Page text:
Welcome to the Funk Lab

We strive to understand the evolutionary and ecological mechanisms that generate and maintain biological diversity using population genomics, experimental manipulations, and field studies. Our goal is to not only test basic evolutionary and ecological theory, but also directly inform policy and management decisions that will ultimately determine the fate of biodiversity.

Archive

Categories

Chris selected as a 2015 Leopold Leadership Fellow

Chris was selected as a 2015 Leopold Leadership Fellow by the Stanford Woods Institute for the Environment. Twenty researchers were chosen from across the country to participate in the program, which has the goal of providing “outstanding academic researchers with the skills, approaches, and theoretical frameworks for translating their knowledge to action and for […]

Sarah, Lisa, and Chris give talk to high school students in Couva, Trinidad, about biodiversity, evolution, and conservation

Sarah explaining to high school students how evolutionary concepts can be applied to biodiversity conservation. On February 7th, Sarah Fitzpatrick, Lisa Angeloni, and Chris Funk gave a talk for high school students in Darlene Peters’ class at the Holy Faith Convent girl’s school about biodiversity, evolution, and conservation. In addition to talking about the […]

Breaking news: camera traps yield first photos of elusive ocelots (a.k.a., “Spots”) in the threatened Northern Range rainforests of Trinidad!!!

Wonderful holiday news from Brasso Seco, Trinidad, where our camera traps have captured the first photos of our target species–ocelots (a.k.a. “spots” in Trini)–in the beautiful and threatened forests of the Northern Range of Trinidad!!! In addition, our latest batch of photos include peccary, ant eater, armadillo, opposum, deer, agouti, Lappe (paca), rodents, and […]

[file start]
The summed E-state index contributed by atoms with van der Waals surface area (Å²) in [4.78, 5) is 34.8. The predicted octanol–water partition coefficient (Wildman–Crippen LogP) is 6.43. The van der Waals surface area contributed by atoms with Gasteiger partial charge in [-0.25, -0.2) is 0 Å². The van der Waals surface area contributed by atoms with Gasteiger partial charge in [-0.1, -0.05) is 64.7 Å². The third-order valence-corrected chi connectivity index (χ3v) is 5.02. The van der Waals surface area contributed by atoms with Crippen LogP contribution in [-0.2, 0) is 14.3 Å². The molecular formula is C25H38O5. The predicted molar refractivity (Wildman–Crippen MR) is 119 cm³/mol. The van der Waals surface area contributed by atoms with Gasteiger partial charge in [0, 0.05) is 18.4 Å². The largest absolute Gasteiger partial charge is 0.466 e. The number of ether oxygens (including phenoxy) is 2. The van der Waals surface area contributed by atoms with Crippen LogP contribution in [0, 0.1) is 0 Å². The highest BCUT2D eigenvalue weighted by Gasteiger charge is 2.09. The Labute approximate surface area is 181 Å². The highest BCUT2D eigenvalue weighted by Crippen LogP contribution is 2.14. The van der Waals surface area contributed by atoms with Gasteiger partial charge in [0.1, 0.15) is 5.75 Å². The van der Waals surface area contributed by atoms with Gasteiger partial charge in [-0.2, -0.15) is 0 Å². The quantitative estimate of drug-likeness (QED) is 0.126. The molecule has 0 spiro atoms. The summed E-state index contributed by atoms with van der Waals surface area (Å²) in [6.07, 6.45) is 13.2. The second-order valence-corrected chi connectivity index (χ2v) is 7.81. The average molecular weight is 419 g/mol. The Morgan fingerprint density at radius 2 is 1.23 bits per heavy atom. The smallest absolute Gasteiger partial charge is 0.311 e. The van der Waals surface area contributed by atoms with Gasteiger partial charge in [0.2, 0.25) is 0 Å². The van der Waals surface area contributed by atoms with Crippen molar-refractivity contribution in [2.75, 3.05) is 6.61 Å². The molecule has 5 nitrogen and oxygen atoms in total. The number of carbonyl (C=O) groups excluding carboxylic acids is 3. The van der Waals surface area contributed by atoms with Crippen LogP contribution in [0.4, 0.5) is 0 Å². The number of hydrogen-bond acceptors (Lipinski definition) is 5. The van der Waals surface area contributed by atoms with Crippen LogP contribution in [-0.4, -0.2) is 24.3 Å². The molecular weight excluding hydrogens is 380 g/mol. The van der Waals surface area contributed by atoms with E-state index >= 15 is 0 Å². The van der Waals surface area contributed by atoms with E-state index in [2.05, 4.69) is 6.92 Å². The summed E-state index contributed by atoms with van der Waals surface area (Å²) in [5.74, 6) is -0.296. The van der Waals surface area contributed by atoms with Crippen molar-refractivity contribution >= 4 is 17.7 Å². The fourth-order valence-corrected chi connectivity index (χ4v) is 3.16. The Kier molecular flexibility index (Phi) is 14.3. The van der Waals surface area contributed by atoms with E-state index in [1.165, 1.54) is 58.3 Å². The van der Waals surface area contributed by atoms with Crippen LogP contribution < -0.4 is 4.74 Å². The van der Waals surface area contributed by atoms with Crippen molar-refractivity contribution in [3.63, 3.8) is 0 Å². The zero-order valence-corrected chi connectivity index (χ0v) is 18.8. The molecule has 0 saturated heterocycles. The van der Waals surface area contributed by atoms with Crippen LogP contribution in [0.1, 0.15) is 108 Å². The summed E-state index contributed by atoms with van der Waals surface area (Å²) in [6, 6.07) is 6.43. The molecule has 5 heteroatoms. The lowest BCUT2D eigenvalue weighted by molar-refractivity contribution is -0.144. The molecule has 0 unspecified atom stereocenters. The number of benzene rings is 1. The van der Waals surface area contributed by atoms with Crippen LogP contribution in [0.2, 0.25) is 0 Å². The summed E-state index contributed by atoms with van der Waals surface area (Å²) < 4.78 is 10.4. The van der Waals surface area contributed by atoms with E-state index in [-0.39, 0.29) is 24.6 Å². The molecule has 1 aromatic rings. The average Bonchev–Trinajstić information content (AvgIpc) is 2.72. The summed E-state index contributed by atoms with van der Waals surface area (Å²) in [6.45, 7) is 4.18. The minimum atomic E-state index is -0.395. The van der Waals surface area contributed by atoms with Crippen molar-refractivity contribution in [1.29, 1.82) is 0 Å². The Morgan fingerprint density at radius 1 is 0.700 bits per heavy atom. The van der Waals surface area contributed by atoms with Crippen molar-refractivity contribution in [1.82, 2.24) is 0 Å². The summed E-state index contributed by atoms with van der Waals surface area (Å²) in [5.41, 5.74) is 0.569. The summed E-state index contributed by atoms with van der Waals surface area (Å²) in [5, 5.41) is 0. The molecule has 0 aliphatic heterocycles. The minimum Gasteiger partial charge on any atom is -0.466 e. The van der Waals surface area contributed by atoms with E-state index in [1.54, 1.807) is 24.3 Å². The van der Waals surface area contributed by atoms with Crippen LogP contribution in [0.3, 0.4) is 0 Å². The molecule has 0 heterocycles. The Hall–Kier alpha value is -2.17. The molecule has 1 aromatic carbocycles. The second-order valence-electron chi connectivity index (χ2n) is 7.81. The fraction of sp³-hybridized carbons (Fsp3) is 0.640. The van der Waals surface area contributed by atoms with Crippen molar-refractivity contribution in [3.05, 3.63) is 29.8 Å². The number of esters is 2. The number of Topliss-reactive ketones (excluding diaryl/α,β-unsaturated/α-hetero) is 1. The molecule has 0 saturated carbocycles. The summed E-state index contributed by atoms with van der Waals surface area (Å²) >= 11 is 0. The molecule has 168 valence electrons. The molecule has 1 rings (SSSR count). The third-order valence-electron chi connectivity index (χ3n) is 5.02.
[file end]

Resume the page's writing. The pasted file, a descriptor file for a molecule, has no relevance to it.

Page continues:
Mónica Páez unveils new blog on the complex issues involved in biodiversity conservation in Ecuador!

Link to Mónica Páez’s new blog on what we can learn about biodiversity conservation from Ecuador’s Yasuní-ITT Initiative.

Camera traps “catch” four species of mammals in Northern Range forests of Trinidad!!

Great photo of a brocket deer (Mazama sp.). The latest batch of photos retrieved by Carl Fitzjames and Kelly Warren from our camera traps in the beautiful forests near Brasso Seco, Trinidad, reveals several rarely seen forest mammals: brocket deer (Mazama sp.); crab-eating raccoon (Procyon cancrivorus); red-rumped agouti (Dasyprocta leporina); lowland paca (Cuniculus paca); […]

Sarah Fitzpatrick teaches Trinidadian students about evolution as part of NESCent’s Ambassador Program

NESCent Ambassador group with Trinidadian students Sarah was invited to participate in NESCent’s Ambassador Program. The ambassadors traveled to Trinidad to visit high school classrooms throughout the island and lead a ‘Teaching Evolution’ workshop for over sixty high school Biology teachers in Trinidad. Sarah highlighted local research examples on evolution, ecology, and tropical biology, […]

Funk Lab hosts first ever Northern Range Conservation workshop at the “Cocoa Palace” in Brasso Seco Village, Trinidad!

Mike, Sarah, Chris, and Dale Chris, Sarah Fitzpatrick, and Dale Broder hosted the first ever Northern Range Conservation workshop at the “Cocoa Palace” in Brasso Seco Village in May 2013. We had a great turn out from collaborators like Mike Rutherford from the University of the West Indies at St. Augustine (UWI) and Kelly […]

Pilot camera trap project in Northern Range of Trinidad yields its first photos of rare and elusive wildlife!!

Brocket deer (Mazama sp.) “caught” in camera trap! Sarah Fitz and Dale Broder sent five camera traps (aka, “Cat-Cams”) to collaborators in Trinidad to try to photo-document rare forest mammals in the Northern Range. The cameras were used with success in the 2013 Trinidadian BioBlitz in the Arima Valley! Check out these photos of […]